- The caloric content of a 350ml beer is comparable to a number of other beverages and contains less fat, sugar, and carbohydrates than many other beverages
- Overconsumption in general and lack of exercise are the main contributors to obesity
- Beer contains many wholesome ingredients and is a source of antioxidants, B vitamins, hops, yeast, protein, minerals, and fibre; B vitamins and beer yeast have nourishing and cleansing properties
- Ethyl alcohol is a diuretic and, if consumed in excess, can dehydrate the skin
- There is little evidence that rinsing your hair in beer makes it shiner
'There are many myths and questions concerning alcohol and beauty'
Does alcohol make you fat? Does it ruin your skin? Will rinsing your hair in beer make it shinier? There are many myths and questions concerning beauty, diet and alcohol.
Weight and nutrition
Having too many alcohol drinks can of course contribute to weight gain, as can eating or drinking too much of almost anything. However, research has found no consistent link between alcohol and obesity. The primary reasons behind obesity are overconsumption and decreased metabolism. Genetics may also play an important role in a person's weight.
Many adults responsibly enjoy beer and maintain their weight. Gram for gram, ethyl alcohol, by itself, contains fewer calories (7 calories) than fat (9 calories), but more than carbohydrates (4 calories) and protein (4 calories). Beer is fat free and, in general, most beers are relatively low in carbohydrates, free sugars and sodium. Since beer is made from wholesome raw materials, such as cereal grains (e.g. barley, wheat and sorghum), hops, yeast and water, it is a source of natural protein and antioxidants, is plentiful in B vitamins and minerals (such as silicon, calcium, potassium and magnesium), and is a source of soluble fibre.
As the alcohol content increases in beer, the calories increase. An average 350ml serving of beer ranges from about 100 to 145 calories, depending on the type selected. A 350ml serving of one of our lagers contains around 145 calories. In comparison, a 350ml glass of grape juice contains around 192 calories, a 350ml glass of whole milk around 204 calories and the average 350ml can of carbonated soda around 150 calories. Water and unsweetened tea have zero calories. A wide range of beers, with varied alcohol, caloric and carbohydrate content, are available to choose from.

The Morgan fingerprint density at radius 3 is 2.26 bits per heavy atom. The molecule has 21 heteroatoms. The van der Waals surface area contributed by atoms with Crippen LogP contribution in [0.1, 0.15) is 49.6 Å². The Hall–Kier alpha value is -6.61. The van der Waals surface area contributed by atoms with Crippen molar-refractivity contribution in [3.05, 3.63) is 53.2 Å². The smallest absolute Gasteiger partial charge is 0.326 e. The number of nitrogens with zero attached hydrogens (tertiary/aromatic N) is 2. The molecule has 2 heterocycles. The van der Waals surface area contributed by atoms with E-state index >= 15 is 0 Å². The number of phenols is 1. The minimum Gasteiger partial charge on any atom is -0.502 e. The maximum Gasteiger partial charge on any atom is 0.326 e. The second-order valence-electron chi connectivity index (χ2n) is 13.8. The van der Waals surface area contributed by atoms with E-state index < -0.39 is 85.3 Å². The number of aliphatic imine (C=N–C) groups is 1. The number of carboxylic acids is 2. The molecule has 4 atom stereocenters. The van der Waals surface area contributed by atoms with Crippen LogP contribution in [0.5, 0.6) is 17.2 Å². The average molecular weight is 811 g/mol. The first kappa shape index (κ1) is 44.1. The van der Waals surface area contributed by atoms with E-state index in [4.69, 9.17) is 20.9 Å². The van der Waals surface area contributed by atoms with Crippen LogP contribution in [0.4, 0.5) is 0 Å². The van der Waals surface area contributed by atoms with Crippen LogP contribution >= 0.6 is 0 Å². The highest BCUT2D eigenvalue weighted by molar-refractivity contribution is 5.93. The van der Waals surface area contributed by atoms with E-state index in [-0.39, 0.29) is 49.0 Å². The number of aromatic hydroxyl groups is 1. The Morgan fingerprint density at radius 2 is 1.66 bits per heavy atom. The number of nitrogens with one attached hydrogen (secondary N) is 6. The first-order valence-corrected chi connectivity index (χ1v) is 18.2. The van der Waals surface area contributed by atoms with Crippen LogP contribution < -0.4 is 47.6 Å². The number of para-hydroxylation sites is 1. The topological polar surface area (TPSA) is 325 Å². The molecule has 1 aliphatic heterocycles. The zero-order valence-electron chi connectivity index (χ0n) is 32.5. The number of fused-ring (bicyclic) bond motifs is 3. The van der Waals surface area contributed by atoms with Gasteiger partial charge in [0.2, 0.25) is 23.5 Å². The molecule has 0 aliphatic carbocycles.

Despite what some popular diet books say, traditional beer contains little or no maltose or other sugars. During the brewing process, the barley malt is cooked, and the resulting liquid contains maltose, which is a sugar. However, during fermentation, yeast consumes the maltose and converts it to alcohol and natural carbonation.
Some women, and men, skip food when they are drinking to offset the calories, a practice that has been called 'drinkorexia'. This is unwise. Intoxication can happen more quickly on an empty stomach and levels of alcohol in your body will rise faster. Every person's diet and genetic makeup is unique. Seeking the help of your doctor or healthcare professional to determine the best overall diet and exercise program to fit your lifestyle can be very helpful.
Alcohol and your skin
Many things in your lifestyle and environment can affect your skin, including the climate you live in, how much sleep you get, the heating and cooling systems you are exposed to, the amount of sodium in your diet, medications you take, the skin products you use, and your daily skin care ritual.
To avoid dehydration of the skin, no matter what one consumes or your exposures, it is important to drink plenty of water. A good rule to follow is to drink about eight glasses of water a day – and increase your water intake if you live in a dry climate or during hot weather.
Alcohol is a diuretic, which can dehydrate the skin, particularly if consumed in excess. If you are prone to dry skin, limit your intake of alcohol by consuming lower strength beer and additional water. On the other hand, beer is plentiful in B vitamins and brewer's yeast that have nourishing and cleansing properties. As with everything else in life, moderation is the key.
Beer and hair
Sadly, there is little evidence that rinsing your hair in beer makes it shinier, although women have sworn by this for centuries.
If you have concerns about your weight, or the effect of beer consumption on your weight, it may be wise to evaluate your diet. Eating or drinking too much of almost anything can affect the way you look and feel. Seeking the help of your doctor or healthcare professional to determine the best overall diet and exercise programme to fit your lifestyle can be very helpful.